December 10, 2018 December 10, 2018 10:00 PM PST 11:00 PM PST Practice the one most important Quant section  Integer properties, and rapidly improve your skills. December 11, 2018 December 11, 2018 09:00 PM EST 10:00 PM EST Strategies and techniques for approaching featured GMAT topics. December 11 at 9 PM EST.
Author 
Message 
TAGS:

Hide Tags

Manager
Joined: 02 Dec 2012
Posts: 177

At a bakery, all donuts are priced equally and all bagels
[#permalink]
Show Tags
06 Dec 2012, 03:17
Question Stats:
75% (00:59) correct 25% (01:13) wrong based on 1325 sessions
HideShow timer Statistics
At a bakery, all donuts are priced equally and all bagels are priced equally. What is the total price of 5 donuts and 3 bagels at the bakery? (1) At the bakery, the total price of 10 donuts and 6 bagels is $12.90. (2) At the bakery, the price of a donut is $0.15 less than the price of a bagel.
Official Answer and Stats are available only to registered users. Register/ Login.




Math Expert
Joined: 02 Sep 2009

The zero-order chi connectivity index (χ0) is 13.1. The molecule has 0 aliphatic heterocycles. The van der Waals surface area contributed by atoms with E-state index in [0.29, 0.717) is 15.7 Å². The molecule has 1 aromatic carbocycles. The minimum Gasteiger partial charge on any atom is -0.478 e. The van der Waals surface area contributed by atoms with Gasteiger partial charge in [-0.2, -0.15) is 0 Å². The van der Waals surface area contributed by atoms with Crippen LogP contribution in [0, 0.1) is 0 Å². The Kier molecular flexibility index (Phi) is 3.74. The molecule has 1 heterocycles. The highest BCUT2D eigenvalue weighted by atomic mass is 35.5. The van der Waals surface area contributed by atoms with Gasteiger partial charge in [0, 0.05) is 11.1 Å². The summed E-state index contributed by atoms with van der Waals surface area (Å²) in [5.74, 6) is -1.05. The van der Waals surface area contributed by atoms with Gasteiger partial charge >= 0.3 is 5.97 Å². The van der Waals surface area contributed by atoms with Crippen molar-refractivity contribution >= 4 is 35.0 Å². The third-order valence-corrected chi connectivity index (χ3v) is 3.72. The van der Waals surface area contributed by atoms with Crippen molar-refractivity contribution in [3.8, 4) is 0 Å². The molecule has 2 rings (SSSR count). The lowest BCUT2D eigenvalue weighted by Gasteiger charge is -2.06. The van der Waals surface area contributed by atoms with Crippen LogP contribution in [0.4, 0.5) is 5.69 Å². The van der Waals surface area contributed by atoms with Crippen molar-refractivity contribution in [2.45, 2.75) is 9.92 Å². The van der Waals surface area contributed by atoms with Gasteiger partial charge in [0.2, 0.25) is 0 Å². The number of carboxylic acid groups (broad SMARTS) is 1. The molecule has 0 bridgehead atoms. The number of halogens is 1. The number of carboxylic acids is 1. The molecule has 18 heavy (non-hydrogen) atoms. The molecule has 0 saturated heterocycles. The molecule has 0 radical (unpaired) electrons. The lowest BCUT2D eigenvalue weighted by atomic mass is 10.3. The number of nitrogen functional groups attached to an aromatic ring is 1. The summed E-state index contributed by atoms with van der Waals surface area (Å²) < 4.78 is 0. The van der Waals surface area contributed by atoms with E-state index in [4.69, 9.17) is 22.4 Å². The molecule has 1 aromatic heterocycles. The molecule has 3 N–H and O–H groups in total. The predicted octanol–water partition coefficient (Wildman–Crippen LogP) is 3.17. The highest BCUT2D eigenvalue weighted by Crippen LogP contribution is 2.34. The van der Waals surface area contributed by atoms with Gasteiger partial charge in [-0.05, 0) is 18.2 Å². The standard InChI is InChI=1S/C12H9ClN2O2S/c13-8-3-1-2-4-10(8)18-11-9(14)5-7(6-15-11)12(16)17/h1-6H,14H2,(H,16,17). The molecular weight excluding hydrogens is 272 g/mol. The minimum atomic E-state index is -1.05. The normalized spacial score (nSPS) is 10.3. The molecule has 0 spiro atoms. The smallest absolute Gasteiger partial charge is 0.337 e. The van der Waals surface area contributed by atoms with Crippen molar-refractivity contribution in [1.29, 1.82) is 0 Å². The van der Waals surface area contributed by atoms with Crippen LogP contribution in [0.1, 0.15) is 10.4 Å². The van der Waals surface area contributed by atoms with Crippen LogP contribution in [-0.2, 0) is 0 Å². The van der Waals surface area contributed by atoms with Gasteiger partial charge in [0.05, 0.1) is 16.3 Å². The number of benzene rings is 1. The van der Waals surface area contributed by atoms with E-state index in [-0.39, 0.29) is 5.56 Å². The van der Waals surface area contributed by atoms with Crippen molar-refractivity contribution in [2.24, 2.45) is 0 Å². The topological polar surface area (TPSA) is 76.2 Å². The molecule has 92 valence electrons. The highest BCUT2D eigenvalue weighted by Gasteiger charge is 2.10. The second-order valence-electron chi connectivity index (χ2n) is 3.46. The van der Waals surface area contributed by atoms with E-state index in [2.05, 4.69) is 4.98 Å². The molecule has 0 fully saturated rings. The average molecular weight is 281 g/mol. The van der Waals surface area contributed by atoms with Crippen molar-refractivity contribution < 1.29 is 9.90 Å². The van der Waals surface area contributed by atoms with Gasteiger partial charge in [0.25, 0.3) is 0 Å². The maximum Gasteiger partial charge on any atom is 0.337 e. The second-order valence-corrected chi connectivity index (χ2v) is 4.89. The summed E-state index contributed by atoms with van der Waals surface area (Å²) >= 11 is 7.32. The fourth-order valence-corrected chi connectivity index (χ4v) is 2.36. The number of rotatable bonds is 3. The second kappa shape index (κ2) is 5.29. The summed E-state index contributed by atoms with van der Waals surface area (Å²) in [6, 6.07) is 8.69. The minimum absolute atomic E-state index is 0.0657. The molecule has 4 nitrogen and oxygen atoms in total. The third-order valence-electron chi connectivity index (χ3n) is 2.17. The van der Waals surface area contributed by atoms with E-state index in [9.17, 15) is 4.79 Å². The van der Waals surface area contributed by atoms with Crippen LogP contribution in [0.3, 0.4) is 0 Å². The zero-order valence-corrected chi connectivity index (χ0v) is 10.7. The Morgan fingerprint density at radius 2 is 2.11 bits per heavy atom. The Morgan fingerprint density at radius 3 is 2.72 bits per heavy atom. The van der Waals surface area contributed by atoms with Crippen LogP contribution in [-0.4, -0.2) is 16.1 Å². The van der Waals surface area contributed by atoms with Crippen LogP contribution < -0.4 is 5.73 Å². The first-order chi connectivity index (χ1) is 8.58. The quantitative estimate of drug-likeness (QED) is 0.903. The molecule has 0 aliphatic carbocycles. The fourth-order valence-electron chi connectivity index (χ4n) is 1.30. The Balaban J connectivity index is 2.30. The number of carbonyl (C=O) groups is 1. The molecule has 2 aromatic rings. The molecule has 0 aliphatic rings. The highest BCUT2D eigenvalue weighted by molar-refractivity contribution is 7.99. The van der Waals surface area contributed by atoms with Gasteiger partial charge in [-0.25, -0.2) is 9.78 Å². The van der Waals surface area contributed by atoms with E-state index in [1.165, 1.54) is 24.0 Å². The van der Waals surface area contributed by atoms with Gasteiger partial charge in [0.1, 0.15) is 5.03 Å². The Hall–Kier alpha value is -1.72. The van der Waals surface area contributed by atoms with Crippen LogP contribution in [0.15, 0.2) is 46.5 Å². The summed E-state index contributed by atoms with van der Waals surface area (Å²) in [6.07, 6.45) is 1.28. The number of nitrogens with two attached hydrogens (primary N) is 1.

Posts: 51071

Re: At a bakery, all donuts are priced equally and all bagels
[#permalink]
Show Tags
06 Dec 2012, 03:22




Intern
Joined: 14 Sep 2015
Posts: 9

Re: At a bakery, all donuts are priced equally and all bagels
[#permalink]
Show Tags
19 Sep 2015, 13:49
I found the answer using both of the statements.
1) 10d + 5b = 12.90 2) d = b  0.15 10(b0.15)+6b=12.90 10b1.5+6b=12.90 16b=14.4 b=0.9 [substitute for b in 2nd equation] d=0.90.15=0.75 5(0.75)+3(0.9)=6.45, which is equal to 12.90(0.5)




VP
Joined: 02 Jul 2012
Posts: 1178
Location: India
Concentration: Strategy
GPA: 3.8
WE: Engineering (Energy and Utilities)

Re: At a bakery, all donuts are priced equally and all bagels
[#permalink]
Show Tags
06 Dec 2012, 03:23
Question asks for value of 5D + 3B. 1)10D + 6B = 12.9 5D + 3B = 12.9/2. Sufficient 2)We only have D = B  0.15. Even after substitution of this in 5D + 3B we still have an unknown. Insufficient. Answer is A.
_________________
Did you find this post helpful?... Please let me know through the Kudos button.
Thanks To The Almighty  My GMAT Debrief
GMAT Reading Comprehension: 7 Most Common Passage Types



Board of Directors
Joined: 01 Sep 2010
Posts: 3294

Re: At a bakery, all donuts are priced equally and all bagels
[#permalink]
Show Tags
06 Dec 2012, 03:42



Manager
Joined: 12 Jan 2013
Posts: 155

Re: At a bakery, all donuts are priced equally and all bagels
[#permalink]
Show Tags